08:03 18 May 2017
5G, which boasts a higher capacity than 4G, improved device-to-device communication, and better support for the Internet of Things (IoT), is expected to be slowly rolled out worldwide in the next five years. Last summer, the US Federal Communications Commission has finalised the spectrum that would be developed alongside the rollout of 5G connectivity.
Tata Communications COO John Hayduk said: “The industry expectation is for the first 5G services to go live around 2020. A conservative estimate is that by 2025, 5G will be deployed in many geographies. While 5G demand is still gathering momentum, 4G will remain an important part of the wireless ecosystem, but it’s expected that by 2025 investment and innovation in 4G will slow down as 5G takes prominence. In tandem, older 2G and 3G systems will begin to disappear from some markets altogether,”
He added that 5G plans will be very expensive at first as network operators would be investing in the new technology.
“In Europe and the US, operator strategies that are not built around 5G are rare. It strikes me however that it is bold to assume that consumers will take up 5G the moment it’s available, and that 5G will underpin the modern digital business from day one. The economics of providing 5G connectivity will make it difficult for mobile operators to drive costs low enough to make moving to 5G tempting for users,” he says.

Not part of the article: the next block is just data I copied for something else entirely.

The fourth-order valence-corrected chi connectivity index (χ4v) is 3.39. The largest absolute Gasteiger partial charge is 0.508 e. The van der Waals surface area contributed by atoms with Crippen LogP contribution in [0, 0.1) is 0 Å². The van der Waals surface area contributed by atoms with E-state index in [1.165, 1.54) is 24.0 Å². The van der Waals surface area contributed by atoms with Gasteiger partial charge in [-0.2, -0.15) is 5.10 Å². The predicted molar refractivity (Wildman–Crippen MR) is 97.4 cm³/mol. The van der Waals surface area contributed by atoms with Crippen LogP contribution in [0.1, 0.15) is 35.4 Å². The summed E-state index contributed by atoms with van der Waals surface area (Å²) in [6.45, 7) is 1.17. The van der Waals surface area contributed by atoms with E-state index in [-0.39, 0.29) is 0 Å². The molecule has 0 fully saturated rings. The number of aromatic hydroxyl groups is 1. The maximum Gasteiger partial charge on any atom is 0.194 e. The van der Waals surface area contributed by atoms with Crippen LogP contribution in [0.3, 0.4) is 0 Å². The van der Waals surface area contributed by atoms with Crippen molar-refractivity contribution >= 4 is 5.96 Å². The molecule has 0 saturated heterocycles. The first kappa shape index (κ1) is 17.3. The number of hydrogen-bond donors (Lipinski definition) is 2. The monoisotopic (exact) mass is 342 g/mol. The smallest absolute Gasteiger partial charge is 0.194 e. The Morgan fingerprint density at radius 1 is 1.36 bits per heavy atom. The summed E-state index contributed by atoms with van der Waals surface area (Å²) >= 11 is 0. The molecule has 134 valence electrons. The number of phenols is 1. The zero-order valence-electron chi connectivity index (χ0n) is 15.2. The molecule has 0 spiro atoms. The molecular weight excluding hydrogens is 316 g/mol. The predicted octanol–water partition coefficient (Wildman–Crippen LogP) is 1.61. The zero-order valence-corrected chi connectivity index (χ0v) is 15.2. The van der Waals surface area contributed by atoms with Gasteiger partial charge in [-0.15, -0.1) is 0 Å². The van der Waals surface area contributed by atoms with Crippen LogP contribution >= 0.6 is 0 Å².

“Operators are spending huge amounts of money just for the spectrum space to provide 5G connectivity, and they will have to pass the cost on to their customers. Increasingly price sensitive consumers won’t stand for price rises and will stick with 4G. They will change their behaviours, picking and choosing which apps are stationary and which are mobile. They will use WiFi for data-hungry video and VR apps, created for a 5G world, which will remain stationary.”